Officer Ha: It has changed a lot. It has also changed for good because with COVID, we now do everything meeting-wise with Zoom and other media outreach things. I’m still an old-school kind of person. I miss cultural events we’ve had because I think they’re big things for the Asian community. I’m from a large family and we like to celebrate, get together and have parties and functions. Emotion-wise, I’d rather be around different people personally, meet and talk to them, and do different things but as far as work goes. With COVID, we have a lot of domestic violence, especially with the Burmese, because both the husband and wife stay home, and different issues and problems arise with arguments about money. COVID has affected a lot of things like that. COVID also has a social impact, as it hurts students too because I know you kids would rather be at school seeing and hanging out with your friends and sometimes having your mask off. Hopefully, next year you guys will have more in-person school versus virtual classes because I know my daughter will be going to Brentwood High School next year and hopefully there will be more opening up when she goes to class because she did miss her friends when she went to Brentwood Middle School.
Granger: Thanks. So I was wondering since with 2020 and COVID, have crime rates gone up, remained the same, or gone down. Which form of crime has increased and which has decreased?
Officer Ha: That’s a good question. So, with COVID, domestic issues have gone up because there are more people at home with kids at home, and things happen when people are stuck together. Brothers fight brothers and parents get in arguments for different reasons such as finances. What has decreased is traffic accidents because with COVID, not a lot of people are going out so there is not much traffic. Now with things opening up though, traffic has increased because more people are going to work and out and about. Those are the things I can think of right now.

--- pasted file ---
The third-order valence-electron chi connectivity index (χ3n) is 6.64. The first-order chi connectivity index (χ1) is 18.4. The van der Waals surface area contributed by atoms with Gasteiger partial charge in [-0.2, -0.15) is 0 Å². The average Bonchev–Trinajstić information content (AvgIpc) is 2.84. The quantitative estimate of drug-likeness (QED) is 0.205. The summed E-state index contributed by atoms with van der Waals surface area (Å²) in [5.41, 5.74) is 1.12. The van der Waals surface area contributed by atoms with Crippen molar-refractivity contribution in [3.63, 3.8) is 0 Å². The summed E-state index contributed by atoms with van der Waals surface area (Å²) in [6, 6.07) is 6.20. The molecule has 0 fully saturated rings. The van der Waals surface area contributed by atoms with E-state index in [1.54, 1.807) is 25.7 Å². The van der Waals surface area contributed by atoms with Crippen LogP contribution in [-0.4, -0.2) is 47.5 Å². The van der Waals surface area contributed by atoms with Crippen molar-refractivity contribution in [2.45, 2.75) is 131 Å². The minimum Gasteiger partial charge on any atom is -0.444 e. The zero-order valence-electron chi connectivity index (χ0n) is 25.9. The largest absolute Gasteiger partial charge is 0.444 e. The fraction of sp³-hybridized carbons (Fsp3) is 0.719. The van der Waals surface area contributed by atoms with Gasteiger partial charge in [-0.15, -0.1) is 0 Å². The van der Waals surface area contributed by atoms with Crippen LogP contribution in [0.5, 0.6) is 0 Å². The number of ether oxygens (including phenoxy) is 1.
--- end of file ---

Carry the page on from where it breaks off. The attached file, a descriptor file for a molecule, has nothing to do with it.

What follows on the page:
Granger: Thank you. One last question to finish it up is if you were to say anything and the entire Nashville community could hear you say it and take it in, what would you say to them?
Officer Ha: Well, what I would say is that COVID is about to end and it is 2021 with everything going to be back open again. We’re going to have a cultural festival downtown in Centennial and hopefully I’ll see everybody there. I hope to see everybody eating, drinking, and having a good time. 2020 and some of 2021 have not been the greatest because we’ve been stuck at home with different issues such as being at home and not being able to see people. To Asian people, it’s all about celebration-celebrating their culture and their family-and I think that’s what I miss. I hope that 2021 and 2022 will open back up again and I’ll see everybody in person and just have a good time.
Granger: Thank you so much, and I think it is James’ or Prince Huang’s turn so I will transition to them and thank you so much for answering my questions.
Officer Ha: Thank you Granger, you did great.
Prince: Thank you Granger for leading on those questions, I think those are some very smart and valuable answers from Officer Ha to everybody who will listen to this dialogue later. And I know that James has another practical hands-on self-defense technique question for Officer.
James: I do have that question. So Officer Ha, could you recommend some self-protection techniques and strategies for Asians to stay safe? With 2020 and 2021, many Asian-Americans have been the victims of hate crimes. Asian-Americans have been beaten, spit on, and insulted, with many people blaming them for COVID-19. Could you recommend some self-protection and defense techniques for Asians to stay safe?